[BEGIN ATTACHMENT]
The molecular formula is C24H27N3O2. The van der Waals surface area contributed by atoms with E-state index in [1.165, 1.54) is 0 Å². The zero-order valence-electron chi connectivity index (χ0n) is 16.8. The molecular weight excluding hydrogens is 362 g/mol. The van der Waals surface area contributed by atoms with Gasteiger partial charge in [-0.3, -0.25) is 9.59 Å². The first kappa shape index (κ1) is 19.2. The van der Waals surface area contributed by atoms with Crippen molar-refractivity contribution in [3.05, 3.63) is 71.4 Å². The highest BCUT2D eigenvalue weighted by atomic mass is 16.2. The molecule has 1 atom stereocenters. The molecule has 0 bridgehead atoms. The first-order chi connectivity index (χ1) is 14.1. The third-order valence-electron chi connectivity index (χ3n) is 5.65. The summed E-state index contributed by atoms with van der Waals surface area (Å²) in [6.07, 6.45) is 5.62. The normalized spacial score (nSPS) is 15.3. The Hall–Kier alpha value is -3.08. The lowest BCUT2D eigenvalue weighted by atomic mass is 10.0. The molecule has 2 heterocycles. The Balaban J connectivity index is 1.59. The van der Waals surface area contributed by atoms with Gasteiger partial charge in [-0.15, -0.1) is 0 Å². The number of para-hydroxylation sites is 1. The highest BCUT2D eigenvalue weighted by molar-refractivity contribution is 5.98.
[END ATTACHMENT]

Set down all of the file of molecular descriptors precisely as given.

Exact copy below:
The molecular formula is C24H27N3O2. The van der Waals surface area contributed by atoms with E-state index in [1.165, 1.54) is 0 Å². The zero-order valence-electron chi connectivity index (χ0n) is 16.8. The molecular weight excluding hydrogens is 362 g/mol. The van der Waals surface area contributed by atoms with Gasteiger partial charge in [-0.3, -0.25) is 9.59 Å². The first kappa shape index (κ1) is 19.2. The van der Waals surface area contributed by atoms with Crippen molar-refractivity contribution in [3.05, 3.63) is 71.4 Å². The highest BCUT2D eigenvalue weighted by atomic mass is 16.2. The molecule has 1 atom stereocenters. The molecule has 0 bridgehead atoms. The first-order chi connectivity index (χ1) is 14.1. The third-order valence-electron chi connectivity index (χ3n) is 5.65. The summed E-state index contributed by atoms with van der Waals surface area (Å²) in [6.07, 6.45) is 5.62. The normalized spacial score (nSPS) is 15.3. The Hall–Kier alpha value is -3.08. The lowest BCUT2D eigenvalue weighted by atomic mass is 10.0. The molecule has 2 heterocycles. The Balaban J connectivity index is 1.59. The van der Waals surface area contributed by atoms with Gasteiger partial charge in [-0.15, -0.1) is 0 Å². The number of para-hydroxylation sites is 1. The highest BCUT2D eigenvalue weighted by molar-refractivity contribution is 5.98.